Sex Scandals: How Much Is the Other Woman Responsible?

BlogHer Original Post

This week, Toronto City Councilor Adam Giambrone was caught in a position that seems to be familiar with a number of male politicians and celebrities: with his pants down. But Giambrone, a 32 year-old wunderkind who was (until yesterday) running for mayor of Toronto, was unmarried but living with a long-time girlfriend.

I lived down the street from Giambrone for six years. I would see the tall, gangly and quite geeky/cute guy at the Portuguese coffee shop at the corner of my street, chatting to residents and being more visible and accessible than most politicians. Giambrone seemed like a very friendly guy who -- by all accounts -- cared about the constituency and neighborhood where he had been raised in for the majority of his life. He is also the youngest chair ever of the currently troubled Toronto Transit Commission (TTC), which has been going through a public relations nightmare stemming from a public backlash on their lack of customer service.

Apparently Giambrone met a 19-year-old university student, whom he told he was single (which technically, he was); slept with her a few times; and then dumped her. What was interesting is what came out of the e-mails he sent the woman, Kristen Lucas, who graciously turned over the electronic correspondence to the media:

She also kept the one in which he described his long-suffering girlfriend, Sarah McQuarrie, as nothing but a prop for his mayoral bid. “You know I will be announcing I have a partner,” he wrote. “It is important for the campaign ... I had to have someone political.”

It is certainly not surprising that a disgruntled ex-lover decided to air their dirty laundry in public, and obviously (if true) Giambone thought that his current girlfriend would be a better "fit" than the woman for whatever reasons (I have my personal opinion, but I'll keep it to myself).

With the latest spate in media reports about celebrities and public figures who have cheated on their spouses and the reports from a few of the women themselves, I wondered what, if any, responsibility women have in these situations. Some of the women, like Tiger Wood's ex-lovers, have used their notoriety to propel their careers.

Lucas, Giambrone's alleged ex-lover, has an agent and apparently wants to be famous:

Photos of her surfaced yesterday on a gossip blog called Drink the Glitter. David Robert, who runs the blog, said Ms. Lucas called the website and sent them 10 pictures from her portfolio.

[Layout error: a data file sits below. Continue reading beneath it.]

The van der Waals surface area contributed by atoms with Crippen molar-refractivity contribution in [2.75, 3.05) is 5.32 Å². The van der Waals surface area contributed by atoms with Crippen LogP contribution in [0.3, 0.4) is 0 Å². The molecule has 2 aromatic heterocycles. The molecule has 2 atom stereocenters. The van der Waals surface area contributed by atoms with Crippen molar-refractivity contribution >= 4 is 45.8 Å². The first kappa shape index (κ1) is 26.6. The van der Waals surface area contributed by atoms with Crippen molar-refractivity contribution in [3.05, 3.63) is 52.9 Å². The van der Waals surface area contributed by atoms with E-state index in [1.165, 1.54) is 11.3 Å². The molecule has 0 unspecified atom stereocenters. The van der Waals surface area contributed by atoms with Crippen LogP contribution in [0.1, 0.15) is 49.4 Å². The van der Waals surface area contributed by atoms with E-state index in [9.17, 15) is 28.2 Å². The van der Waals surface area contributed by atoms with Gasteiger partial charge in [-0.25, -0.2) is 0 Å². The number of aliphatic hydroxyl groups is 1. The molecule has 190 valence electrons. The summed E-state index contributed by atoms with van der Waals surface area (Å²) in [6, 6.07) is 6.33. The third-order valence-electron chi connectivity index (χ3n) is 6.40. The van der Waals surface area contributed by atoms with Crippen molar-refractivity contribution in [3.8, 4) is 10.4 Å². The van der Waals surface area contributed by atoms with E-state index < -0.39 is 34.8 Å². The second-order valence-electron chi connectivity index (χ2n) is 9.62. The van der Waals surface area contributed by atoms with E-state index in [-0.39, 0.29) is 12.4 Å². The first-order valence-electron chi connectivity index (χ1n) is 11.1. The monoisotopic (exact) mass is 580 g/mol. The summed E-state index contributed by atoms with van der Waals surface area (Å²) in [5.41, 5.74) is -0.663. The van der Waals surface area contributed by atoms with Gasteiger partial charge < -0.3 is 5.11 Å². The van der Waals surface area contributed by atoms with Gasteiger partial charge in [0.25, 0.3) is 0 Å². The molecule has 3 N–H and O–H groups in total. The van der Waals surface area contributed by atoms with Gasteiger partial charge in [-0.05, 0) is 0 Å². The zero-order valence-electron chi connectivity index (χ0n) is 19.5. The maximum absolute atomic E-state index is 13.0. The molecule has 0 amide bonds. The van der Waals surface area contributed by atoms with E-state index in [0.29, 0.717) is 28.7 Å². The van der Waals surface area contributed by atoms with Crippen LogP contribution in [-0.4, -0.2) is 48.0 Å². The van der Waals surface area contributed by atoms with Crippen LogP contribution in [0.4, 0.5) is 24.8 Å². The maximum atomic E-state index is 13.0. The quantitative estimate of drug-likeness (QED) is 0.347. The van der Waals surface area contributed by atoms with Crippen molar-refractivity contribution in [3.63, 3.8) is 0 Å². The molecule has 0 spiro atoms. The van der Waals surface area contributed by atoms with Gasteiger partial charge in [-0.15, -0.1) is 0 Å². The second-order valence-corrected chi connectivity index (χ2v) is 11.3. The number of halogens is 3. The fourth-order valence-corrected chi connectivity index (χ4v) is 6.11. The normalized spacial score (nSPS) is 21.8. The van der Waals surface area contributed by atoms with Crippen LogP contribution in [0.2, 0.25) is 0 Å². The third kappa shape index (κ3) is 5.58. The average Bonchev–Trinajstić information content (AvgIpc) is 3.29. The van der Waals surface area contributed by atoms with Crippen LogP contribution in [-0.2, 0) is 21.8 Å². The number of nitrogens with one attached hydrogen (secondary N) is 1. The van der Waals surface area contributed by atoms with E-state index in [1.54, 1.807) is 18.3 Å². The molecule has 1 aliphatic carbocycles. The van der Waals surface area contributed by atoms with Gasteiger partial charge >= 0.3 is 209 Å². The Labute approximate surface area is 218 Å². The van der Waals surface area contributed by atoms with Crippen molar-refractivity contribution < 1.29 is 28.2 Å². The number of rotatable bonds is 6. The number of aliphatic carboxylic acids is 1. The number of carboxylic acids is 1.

“She didn’t want ugly pictures of her out there ... she wanted good pictures,” he told the National Post. She approached the blog, he said, because she is a fan who has attended several Drink the Glitter parties, and has become friends with the men behind it.

“She is freaking out” at all the attention, Mr. Robert said, but he suspects that she is not disappointed because “she wants to be famous.”

He said she told people at the website about her relationship with Mr. Giambrone recently. “She wants to be a model. She wants to be an actress," he said.

But is this how you do it?

Call me old-fashioned, but I think some of these women are getting involved with men in the public eye because they think that it is the only way they can build their careers. Last week I wrote over at my blog about groupies that I see at the concerts I attend:

The whole thing kinda puzzles me. Maybe it's because I'm old, but it is really tragic, especially watching guys grope the inappropriately dressed girls who were crowd surfing through the pit. The girls I witnessed didn't seem to mind, so I don't even know what to say. But for those of us who work in the industry as roadies, management or writers / reviewers like myself who are not using our sexuality to get a leg up, I have a bit of a problem with it. But I also believe in personal responsibility, which is why I am not that worried ... or would go out of my way to ensure that the jail-bait I saw was not getting into trouble backstage. Personal responsibility. But I have seen young scantily-clad girls, especially at the Down show, that caused me some concern, but part of me says, just mind your own business. Hell, I've always preferred metal dudes, but even when I was in my twenties, trying to get backstage to give some random guy a blow-job didn't cross my mind. The 80s are over, folks.

Again, called me old-fashioned, but I wonder why in this land of opportunity there are (mostly) young women who feel that by getting involved in an extra-marital or being the "cheatee" is a way to enhance their careers? Or to just get close to someone that they admire? Do they not know that it does not usually end well, or is five minutes of fame worth embarrassing your family and friends? And themselves?

As for Giambrone, I am not too critical of his actions. Yes, he behaved in a way that is really, really unfortunate, but he is not a rarity. Also, I believe that there are other motives as to why the Canadian media is raking him over the coals: a) slow news week and b) they didn't like him from the get-go. You have a young phenom who isn't the most strongest politician but seems to have pretty awesome luck in his political career. They were looking for a way to bring him down, and it looks like they have accomplished that.

What do you think? Is sleeping with a public figure the new way for women to enhance their careers?

Contributing Editor - Race, Ethnicity & Culture

Blog: Writing is Fighting: www.lainad.typepad.com

Writer: Hellbound: www.hellbound.ca

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